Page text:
The reality of Fidel Castro

Fidel Castro died a year ago last week.

To those of us of a certain age, he was the brutal dictator who brought the world to the brink of World War III with his part in 1962’s Cuban Missile Crisis. He allowed the Soviet Union to install launchers for offensive intercontinental ballistic missiles on his Caribbean island just 80 miles from Florida.

Nuclear-tipped ICBMs.

More than just that act, though, he imprisoned, tortured and killed political enemies for decades. No free press for Cuba; dissent was not tolerated. There is one political party in Cuba — Castro’s Communist Party.

Castro exported terrorism, tried to spread his brand of totalitarianism around the world. He succeeded, sometimes — Venezuela’s current political morass is one notable example of Castro’s backing.

One does not have to be much of a conspiracy theorist to wonder if Castro played any part in the killing of John Kennedy. Just a year after the missile crisis, Kennedy was assassinated in Dallas by a young man — Lee Harvey Oswald — who, among other things, spent time passing out leaflets for an organization called “Fair Play for Cuba.”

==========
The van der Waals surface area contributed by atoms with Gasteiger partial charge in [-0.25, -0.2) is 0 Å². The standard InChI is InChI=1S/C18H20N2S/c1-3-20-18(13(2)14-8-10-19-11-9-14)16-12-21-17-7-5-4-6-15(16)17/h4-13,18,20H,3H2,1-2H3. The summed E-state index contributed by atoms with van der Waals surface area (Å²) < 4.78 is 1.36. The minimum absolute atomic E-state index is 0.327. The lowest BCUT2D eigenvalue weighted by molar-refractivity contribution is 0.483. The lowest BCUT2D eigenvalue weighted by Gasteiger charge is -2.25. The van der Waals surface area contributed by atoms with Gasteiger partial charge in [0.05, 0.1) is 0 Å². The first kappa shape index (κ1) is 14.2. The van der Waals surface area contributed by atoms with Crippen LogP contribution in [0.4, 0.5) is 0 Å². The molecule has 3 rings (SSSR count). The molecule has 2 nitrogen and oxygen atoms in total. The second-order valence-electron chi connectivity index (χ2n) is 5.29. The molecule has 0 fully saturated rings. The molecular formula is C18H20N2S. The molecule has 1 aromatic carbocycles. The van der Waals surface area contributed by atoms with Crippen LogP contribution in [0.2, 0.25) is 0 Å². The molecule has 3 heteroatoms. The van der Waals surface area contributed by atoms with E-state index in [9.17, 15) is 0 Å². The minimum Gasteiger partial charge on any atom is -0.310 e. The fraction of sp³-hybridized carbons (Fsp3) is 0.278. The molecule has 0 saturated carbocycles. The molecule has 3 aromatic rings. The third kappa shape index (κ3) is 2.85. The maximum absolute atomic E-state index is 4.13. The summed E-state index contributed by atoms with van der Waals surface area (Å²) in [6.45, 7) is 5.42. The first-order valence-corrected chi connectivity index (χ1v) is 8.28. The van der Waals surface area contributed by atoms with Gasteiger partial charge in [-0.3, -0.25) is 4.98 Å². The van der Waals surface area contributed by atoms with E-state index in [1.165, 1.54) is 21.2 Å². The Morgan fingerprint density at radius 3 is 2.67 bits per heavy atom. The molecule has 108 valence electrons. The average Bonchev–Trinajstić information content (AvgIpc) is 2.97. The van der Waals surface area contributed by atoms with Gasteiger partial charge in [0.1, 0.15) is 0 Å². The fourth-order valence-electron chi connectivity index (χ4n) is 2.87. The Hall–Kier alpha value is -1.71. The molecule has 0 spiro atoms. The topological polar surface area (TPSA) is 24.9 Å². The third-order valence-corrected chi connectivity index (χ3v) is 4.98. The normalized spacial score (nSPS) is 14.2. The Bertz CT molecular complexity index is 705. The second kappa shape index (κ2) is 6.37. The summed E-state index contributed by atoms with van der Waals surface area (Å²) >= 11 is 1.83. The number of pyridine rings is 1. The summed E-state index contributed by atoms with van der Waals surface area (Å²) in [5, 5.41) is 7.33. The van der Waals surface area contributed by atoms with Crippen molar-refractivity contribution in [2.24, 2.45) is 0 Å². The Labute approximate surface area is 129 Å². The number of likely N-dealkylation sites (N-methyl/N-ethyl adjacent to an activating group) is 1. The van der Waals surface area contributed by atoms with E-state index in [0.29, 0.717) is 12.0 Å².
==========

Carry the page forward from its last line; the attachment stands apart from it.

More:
Nobody has ever explained clearly Oswald’s motive for the shooting. Oswald, of course, was himself killed just two days after mortally wounding Kennedy.

Certainly, Castro would have loved killing Kennedy if given the chance.

No amount of rewriting history can change the legacy of Fidel Castro. Under his leadership, his people were repressed. The dissidents who were not killed by his regime still reside in Cuban prisons.

He was not a heroic revolutionary. He was a barbaric dictator.

* Editorials reflect the opinion of the publisher.

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